Second-generation corps members are Teach For America teachers who were once taught by a Teach for America teacher themselves. In the 2013 corps there are approximately 120 of them, and each year this number will continue to grow. While there are many unique factors that led these 120 new teachers joining the classroom, a few specifically point to their relationship with a Teach For America teacher as their inspiration for their new careers in education.
At the time, the teachers may not have known the difference they were making in their students, but years later, we tracked them down to share stories from their former students.
Now we want to share three of those stories with you.
Then: Dashawna Fussell-Ware accepts John Moore’s "Most Knowledgeable" Award (top). Now: Dashawna gets ready to teach her own class.
Dashawna Fussell-Ware (Miami-Dade, 2013) walked into John Moore’s (Miami-Dade, 2005) AP U.S. History class and had one thought: He’s white.
“At first he rubbed me the wrong way,” said Dashawna. “Who is this white man, talking about his classroom rules?”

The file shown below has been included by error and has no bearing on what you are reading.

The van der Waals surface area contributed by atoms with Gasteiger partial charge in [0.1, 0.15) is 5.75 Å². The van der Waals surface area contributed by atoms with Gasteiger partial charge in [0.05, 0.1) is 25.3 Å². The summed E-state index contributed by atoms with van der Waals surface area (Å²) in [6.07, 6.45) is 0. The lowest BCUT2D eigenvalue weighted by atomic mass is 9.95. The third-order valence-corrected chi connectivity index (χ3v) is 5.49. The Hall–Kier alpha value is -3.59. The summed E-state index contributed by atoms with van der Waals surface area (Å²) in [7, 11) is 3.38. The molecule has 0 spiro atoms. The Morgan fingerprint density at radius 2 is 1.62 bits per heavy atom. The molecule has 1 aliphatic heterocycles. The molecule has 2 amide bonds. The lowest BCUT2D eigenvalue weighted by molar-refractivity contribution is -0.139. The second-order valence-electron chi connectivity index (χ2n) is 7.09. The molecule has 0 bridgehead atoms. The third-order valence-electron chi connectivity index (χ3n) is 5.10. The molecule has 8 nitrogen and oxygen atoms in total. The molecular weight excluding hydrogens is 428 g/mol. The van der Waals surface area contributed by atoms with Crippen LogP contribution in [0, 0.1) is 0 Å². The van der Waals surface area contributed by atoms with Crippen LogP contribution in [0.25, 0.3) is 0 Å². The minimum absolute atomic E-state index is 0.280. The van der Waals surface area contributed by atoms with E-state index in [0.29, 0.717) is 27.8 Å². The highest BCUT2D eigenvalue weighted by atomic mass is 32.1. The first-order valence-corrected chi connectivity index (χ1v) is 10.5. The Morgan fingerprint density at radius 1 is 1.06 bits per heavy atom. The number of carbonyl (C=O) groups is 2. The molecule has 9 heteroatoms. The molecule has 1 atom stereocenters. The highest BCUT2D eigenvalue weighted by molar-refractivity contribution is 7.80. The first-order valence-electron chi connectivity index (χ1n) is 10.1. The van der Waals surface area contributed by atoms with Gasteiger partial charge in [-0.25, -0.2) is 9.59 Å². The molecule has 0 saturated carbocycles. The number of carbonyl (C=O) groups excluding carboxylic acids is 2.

Dashawna’s impression changed though. She realized John cared about her.
“Because of John’s encouragement, I became more invested in myself,” said Dashawna.
John, who taught Dashawna in his third year of teaching, and is now a lawyer in Seattle, Wash., didn’t always know he was making that kind of impact on his students. Some days were more difficult than others, but he knew he always had to keep moving forward.
“There were times, especially early on, when I lost control of the classroom, and of my own anger. It was emotional. When I got my quizzes back, and half or maybe all didn’t get something that I thought I’d carried across, I’d think, ‘Gosh, today was a waste of time,” said John.
Dashawna doesn’t remember those days though. She remembers the relationship John built with her, and the confidence he gave her.
“I remember at the end of the year, he said ‘Shawna remembers everything. She just spits out facts and knowledge.’ I’ve carried that forever. It made me think: I’m a genius. It started in that moment and I carried it through institute. It gave me so much confidence in myself,” said Dashawna.
Having the rare chance to hear that from a student almost brings a tear to John's eye. It's a unique affirmation that not even John's friends and family could provide while he was in the corps."
“Did I hear from other teachers or family members when I was down? Yeah, they encouraged me and would say I’m making a difference, but I would get sick of hearing that. To hear what she said, many years later, it makes me really glad. It makes me feel really good about my time there.”